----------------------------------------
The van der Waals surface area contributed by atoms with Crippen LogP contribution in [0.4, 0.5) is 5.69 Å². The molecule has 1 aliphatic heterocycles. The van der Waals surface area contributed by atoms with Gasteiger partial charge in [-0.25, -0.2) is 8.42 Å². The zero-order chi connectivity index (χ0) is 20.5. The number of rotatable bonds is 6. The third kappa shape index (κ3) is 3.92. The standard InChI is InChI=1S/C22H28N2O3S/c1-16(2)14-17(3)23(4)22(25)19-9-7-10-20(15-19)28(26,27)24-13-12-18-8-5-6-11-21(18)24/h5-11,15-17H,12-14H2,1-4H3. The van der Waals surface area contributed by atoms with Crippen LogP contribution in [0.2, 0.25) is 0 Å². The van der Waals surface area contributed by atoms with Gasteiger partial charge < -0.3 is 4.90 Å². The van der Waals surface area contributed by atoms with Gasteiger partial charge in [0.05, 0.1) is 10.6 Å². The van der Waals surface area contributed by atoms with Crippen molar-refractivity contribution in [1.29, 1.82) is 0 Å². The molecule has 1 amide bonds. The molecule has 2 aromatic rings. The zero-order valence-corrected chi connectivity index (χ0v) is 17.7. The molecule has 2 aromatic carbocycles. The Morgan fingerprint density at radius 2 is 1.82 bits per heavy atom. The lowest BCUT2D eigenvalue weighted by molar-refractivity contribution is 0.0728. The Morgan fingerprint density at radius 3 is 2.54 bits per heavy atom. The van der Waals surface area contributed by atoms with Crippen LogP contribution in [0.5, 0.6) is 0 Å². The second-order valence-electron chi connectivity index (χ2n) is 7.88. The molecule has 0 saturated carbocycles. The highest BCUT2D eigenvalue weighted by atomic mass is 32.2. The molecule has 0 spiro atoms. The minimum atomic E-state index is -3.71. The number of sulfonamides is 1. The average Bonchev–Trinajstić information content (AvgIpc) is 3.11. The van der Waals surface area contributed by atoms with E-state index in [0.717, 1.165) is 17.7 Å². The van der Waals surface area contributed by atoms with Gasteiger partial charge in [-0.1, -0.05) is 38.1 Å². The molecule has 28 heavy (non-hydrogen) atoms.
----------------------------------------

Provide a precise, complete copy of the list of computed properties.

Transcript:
The van der Waals surface area contributed by atoms with Crippen LogP contribution in [0.4, 0.5) is 5.69 Å². The molecule has 1 aliphatic heterocycles. The van der Waals surface area contributed by atoms with Gasteiger partial charge in [-0.25, -0.2) is 8.42 Å². The zero-order chi connectivity index (χ0) is 20.5. The number of rotatable bonds is 6. The third kappa shape index (κ3) is 3.92. The standard InChI is InChI=1S/C22H28N2O3S/c1-16(2)14-17(3)23(4)22(25)19-9-7-10-20(15-19)28(26,27)24-13-12-18-8-5-6-11-21(18)24/h5-11,15-17H,12-14H2,1-4H3. The van der Waals surface area contributed by atoms with Crippen LogP contribution in [0.2, 0.25) is 0 Å². The van der Waals surface area contributed by atoms with Gasteiger partial charge < -0.3 is 4.90 Å². The van der Waals surface area contributed by atoms with Gasteiger partial charge in [0.05, 0.1) is 10.6 Å². The van der Waals surface area contributed by atoms with Crippen molar-refractivity contribution in [1.29, 1.82) is 0 Å². The molecule has 1 amide bonds. The molecule has 2 aromatic rings. The zero-order valence-corrected chi connectivity index (χ0v) is 17.7. The molecule has 2 aromatic carbocycles. The Morgan fingerprint density at radius 2 is 1.82 bits per heavy atom. The lowest BCUT2D eigenvalue weighted by molar-refractivity contribution is 0.0728. The Morgan fingerprint density at radius 3 is 2.54 bits per heavy atom. The van der Waals surface area contributed by atoms with Crippen LogP contribution in [0.5, 0.6) is 0 Å². The second-order valence-electron chi connectivity index (χ2n) is 7.88. The molecule has 0 saturated carbocycles. The highest BCUT2D eigenvalue weighted by atomic mass is 32.2. The molecule has 0 spiro atoms. The minimum atomic E-state index is -3.71. The number of sulfonamides is 1. The average Bonchev–Trinajstić information content (AvgIpc) is 3.11. The van der Waals surface area contributed by atoms with E-state index in [0.717, 1.165) is 17.7 Å². The van der Waals surface area contributed by atoms with Gasteiger partial charge in [-0.1, -0.05) is 38.1 Å². The molecule has 28 heavy (non-hydrogen) atoms.